Lutein is an antioxidant carotenoid that occurs in nature with zeaxanthin, a closely related carotenoid. Lutein and zeaxanthin concentrate in the eye’s macula and lens, as well as in the skin, breast and cervical tissues.* Both lutein and zeaxanthin protect the macula from degradation normally associated with aging and oxidative stress.* The macula is responsible for focus and color differentiation. Lutein and zeaxanthin are found in dark green, leafy vegetables. While the average American intake of lutein is only 2 mg per day, other population groups consume up to 20 to 25 mg per day.* Jarrow Formulas Lutein is extracted from marigold petals. Each softgel contains 20 mg lutein (net yield) from lutein esters, which are naturally occurring, more stable and are well absorbed.
Provides effective levels of the important eye-protecting nutrients lutein and zeaxanthin.
Better stability and absorption with naturally occurring lutein esters.
Two "Minor" Carotenoids Provide Major Protection
Jarrow Formulas Lutein is a blend of lutein and zeaxanthin extracted from marigold petals and then purified into crystalline form. These carotenoids (a family of brightly colored pigments in plant foods) are less common than their better-known relative, beta-carotene, but they appear to offer more and greater benefits to the body. In particular, lutein and zeaxanthin have been shown clinically to support visual function and to protect the health of eye tissues as we age.* In addition, preliminary research suggests that lutein and zeaxanthin may support the cardiovascular system and help to maintain normal cell differentiation in the tissues of the breast, cervix, colon and skin.*
What are Lutein and Zeaxanthin?
Lutein and zeaxanthin are important antioxidants used by the body for a number of physiological functions.* Lutein is a carotenoid which does not supply vitamin A activity to the body. It is chemically distinctive in that it lacks part of the terminal "ring" structure of the other carotenoids. Like its close relative zeaxanthin, lutein is what is termed a xanthophyll carotenoid. Both of these related carotenoids are better antioxidants than is beta-carotene under normal oxygen conditions. Lutein can be metabolized into zeaxanthin and is therefore the more essential carotenoid. Zeaxanthin has been shown to be present in the center of the macula. Lutein and zeaxanthin are usually found together in leafy green vegetables, such as kale, broccoli, spinach and mustard greens.
One of the primary functions of lutein and zeaxanthin is to provide protection against oxidative and free radical damage.* These yellow-colored carotenoids are found in high concentrations within the macula lutea (the yellow spot in the center of the retina) and in smaller amounts throughout the retina and the eye lens. They are also present in the skin, breast and cervical tissues. These stores, however, appear to diminish with age if not regularly replenished through dietary means.*
Scientists believe that lutein and zeaxanthin contribute to the density of macular pigment--the component of the eye which typically absorbs and filters out 40 to 60 percent of damaging near-ultraviolet blue light (near-UV blue light) which strikes the retina. The denser the pigment, the more the inner retina is protected from light-induced damage. Lutein/zeaxanthin also helps limit blue light damage to the inner retina by protecting against lipid peroxidation and by neutralizing free radicals.*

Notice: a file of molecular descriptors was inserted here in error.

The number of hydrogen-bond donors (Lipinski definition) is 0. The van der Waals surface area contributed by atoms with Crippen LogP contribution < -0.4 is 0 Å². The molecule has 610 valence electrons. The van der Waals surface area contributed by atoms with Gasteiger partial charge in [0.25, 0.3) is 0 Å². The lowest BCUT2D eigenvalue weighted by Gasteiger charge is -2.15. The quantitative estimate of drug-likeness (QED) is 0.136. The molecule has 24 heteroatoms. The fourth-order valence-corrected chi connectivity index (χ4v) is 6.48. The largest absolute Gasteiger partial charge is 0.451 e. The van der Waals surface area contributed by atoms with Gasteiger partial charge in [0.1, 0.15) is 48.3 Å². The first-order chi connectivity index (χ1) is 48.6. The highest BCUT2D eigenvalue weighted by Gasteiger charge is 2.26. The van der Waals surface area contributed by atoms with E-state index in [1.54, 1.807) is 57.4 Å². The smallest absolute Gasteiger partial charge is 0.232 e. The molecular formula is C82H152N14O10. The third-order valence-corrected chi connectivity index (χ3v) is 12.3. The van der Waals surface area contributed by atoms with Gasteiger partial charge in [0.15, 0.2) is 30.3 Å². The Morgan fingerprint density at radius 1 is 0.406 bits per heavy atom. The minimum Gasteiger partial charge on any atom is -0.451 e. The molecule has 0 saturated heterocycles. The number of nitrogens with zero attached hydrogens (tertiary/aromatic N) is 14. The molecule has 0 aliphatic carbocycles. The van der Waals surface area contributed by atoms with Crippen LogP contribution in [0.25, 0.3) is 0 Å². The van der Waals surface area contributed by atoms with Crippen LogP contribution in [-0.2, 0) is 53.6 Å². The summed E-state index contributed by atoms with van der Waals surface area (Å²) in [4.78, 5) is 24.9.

Considerable evidence shows the importance of lutein and zeaxanthin in supporting the health of the eye lens as we age.* The results of a study published in the British Medical Journal showed that the consumption of spinach maintained eye lens health better than other vegetables, such as carrots, sweet potatoes and winter squash, which contain primarily beta-carotene and very little lutein. Similarly, according to a study published in the Journal of the American Medical Association, people who eat foods rich in lutein--particularly kale and spinach--are more likely to maintain optimal vision.* Protection most likely comes from the scavenging of free radicals. Lutein/zeaxanthin helps to guard against peroxidation in the lens, thus limiting damage to this tissue.*
As is true of vitamin E, but not of other carotenoids, lutein is found in blood plasma at levels correlated with the amount of cholesterol. Tests suggest that although lutein is a relatively minor component of LDL cholesterol in comparison with vitamin E, its antioxidant protective effects may be ten times greater if compared on a one-to-one basis.*
Regulated Cell Growth
Several studies have indicated that lutein and zeaxanthin may be helpful in protecting cells in various tissues of the body, such as the skin, breast, cervix and large intestine.* A 1999 Harvard epidemiological study indicated that lutein is one of the nutrients which is associated with better breast health.* Likewise, a study published in the American Journal of Clinical Nutrition found a similar positive association between the consumption of lutein and colon health.* Lutein, like lycopene and a number of other carotenoids, would appear to influence the regulation of cell growth and repair.*
About Jarrow Formulas
Jarrow Formulas' complete line of over 350 nutritional products includes vitamins, minerals, probiotics, standardized herbal concentrates, amino acids, enzymes and enteral nutrition products. Customers can be assured of purity, value and potency when choosing these products.
What's in the Box
Jarrow Formulas Lutein, 20mg, 60 Softgels.
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